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Thread: Tuba chops in euphonium land

  1. Tuba chops in euphonium land

    I have been playing the BBb tuba for 50 years. But, I have recently switched permanently to euphonium (getting older and wanting to downsize). I played euphonium (okay, really an American-style bell-front baritone) briefly in college about 45 years ago, and quite enjoyed it. So I cashed in my contrabass, and bought a Wessex Dolce.

    Here is my question: I can play the euphonium pedal range with extreme ease. The Bb1 below the bass staff practically falls out of my horn. From there, down to the F1 is quite easy for me. Adjusting for the octave difference between a contrabass tuba and a euphonium, this is way lower than I was ever able to play my tuba. I could never hit the fundamental Bb0, let alone a fourth below that. On the other end, however, middle C is just about my current limit on the euphonium. That same note, in actual pitch, was in my range on tuba.

    Bottom line, my actual range on euphonium—F1 to C4—is quite literally, the same range I had on contrabass tuba. Is this a common thing for former tubists? I am delighted to have a solid pedal range on the Dolce, but I am topping out at the midpoint of most euphonium music. A couple of months ago, I tried a Denis Wick SM4 on a non-compensating horn, and found it quite user-friendly. So this week, I am planning to head to the local music store with my own horn, and try out some mouthpieces. Maybe that will make a difference, but any suggestions, tips, experience?


  2. #2
    Join Date
    Dec 2011
    Central North Carolina
    I'm not sure a comparison with my experience will be all that valuable, but I may be able to offer some hints and guesses.

    I've never had a problem with a limited contrabass range on a tuba (BBb or Eb). On either of my current tubas (see my sig), I can play down to the fundamental and below. I have to think that your lower contrabass range was a matter of practice. Most community band (BBb) tuba players I play with have a range from the F an octave below the staff (or maybe just a little lower) to maybe the G at the top of the staff. They typically accomplish this by using large mouthpieces (actually too large for them, generally) and just giving up the high range. The director in the band I used to play in (a tuba player himself, with an advanced degree in low brass, and a university faculty member) always used to ask me if the G and above were "too high". Of course not. I like playing the Eb because it sounds better in the range above there, but actually producing those pitches shouldn't be a problem (even on a BBb horn). But what often happens is that people adapt to the range that's required of them -- and in a standard community band, the tuba parts just aren't generally very demanding in terms of high range; and they aren't very demanding in terms of low contrabass range. So people's ranges tend to converge on what's required. At least that's my view.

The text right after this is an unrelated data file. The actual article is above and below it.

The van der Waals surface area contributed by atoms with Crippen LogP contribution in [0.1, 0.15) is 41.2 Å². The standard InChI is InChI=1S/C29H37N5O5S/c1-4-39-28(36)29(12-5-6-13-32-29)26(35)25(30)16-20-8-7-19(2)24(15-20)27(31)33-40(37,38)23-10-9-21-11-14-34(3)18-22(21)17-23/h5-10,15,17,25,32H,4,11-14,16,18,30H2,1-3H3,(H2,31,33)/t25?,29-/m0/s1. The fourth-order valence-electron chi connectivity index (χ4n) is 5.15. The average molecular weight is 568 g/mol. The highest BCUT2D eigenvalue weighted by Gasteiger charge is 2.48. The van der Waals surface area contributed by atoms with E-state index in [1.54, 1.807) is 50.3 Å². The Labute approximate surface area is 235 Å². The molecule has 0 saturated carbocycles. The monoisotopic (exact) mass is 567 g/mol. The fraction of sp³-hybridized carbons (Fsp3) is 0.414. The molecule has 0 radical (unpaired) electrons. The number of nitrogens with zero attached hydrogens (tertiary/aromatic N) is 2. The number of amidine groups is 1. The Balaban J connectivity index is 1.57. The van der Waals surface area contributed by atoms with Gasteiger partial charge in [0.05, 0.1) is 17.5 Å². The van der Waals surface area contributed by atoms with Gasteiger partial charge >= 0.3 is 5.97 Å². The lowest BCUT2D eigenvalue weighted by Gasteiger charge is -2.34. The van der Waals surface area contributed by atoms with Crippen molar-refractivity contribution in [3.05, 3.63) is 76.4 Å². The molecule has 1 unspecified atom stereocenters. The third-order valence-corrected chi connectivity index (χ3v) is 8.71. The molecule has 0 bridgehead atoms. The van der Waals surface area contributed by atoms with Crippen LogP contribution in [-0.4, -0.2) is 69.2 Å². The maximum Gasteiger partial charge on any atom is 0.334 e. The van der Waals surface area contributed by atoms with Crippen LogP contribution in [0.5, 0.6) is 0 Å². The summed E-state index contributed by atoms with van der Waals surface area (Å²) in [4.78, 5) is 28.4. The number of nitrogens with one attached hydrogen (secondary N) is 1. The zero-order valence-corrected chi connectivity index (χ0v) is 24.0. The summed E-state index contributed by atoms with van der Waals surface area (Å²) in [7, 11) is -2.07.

I think you're still playing with that range in your mind , and you just need to work on your embouchure, your range, and HEARING what you want to play. Unfortunately, both you and I now are at the point where muscle tone everywhere is flying out the window, and so embouchure development may require additional work -- but I'd recommend just a little bit a day in terms of extending the range slowly.

    Also, don't be afraid to cheat -- at least initially. When I play my euph just for kicks, on fairly easy music, or as a "tenor tuba", I use my DE mouthpiece (which is fairly large by euphonium standards). When I need to play in the "real euphonium" higher range above the staff, I cheat and use my Wick 5L. After I've done that for a while, I then discover that I can switch to the DE and have pretty much the same range instantly. But honestly, given circumstances, I feel no shame in using the smaller mouthpiece. In fact, most of the euph players I encounter in community band are probably using ones that small or smaller.

    Just one other comment: I simply don't like the Wick SM mouthpieces. At least try some of the others. There are places you can order them on trial and then return and have it cost you only the shipping.
    Gary Merrill
    Wessex EEb Bass tuba (Denis Wick 3XL)
    Mack Brass Compensating Euph (DE N106, Euph J, J9 euph)
    Amati Oval Euph (DE N106, Euph J, J6 euph)
    1924 Buescher 3-valve Eb tuba, modified Kelly 25
    Schiller American Heritage 7B clone bass trombone (DE LB K/K9/112 Lexan, Brass Ark MV50R)
    1947 Olds "Standard" trombone (Olds #3)

  3. Thanks for your well-reasoned reply. You make some very valid points about the range I am used to, and hearing what I am trying to play. I will take your advice to heart.

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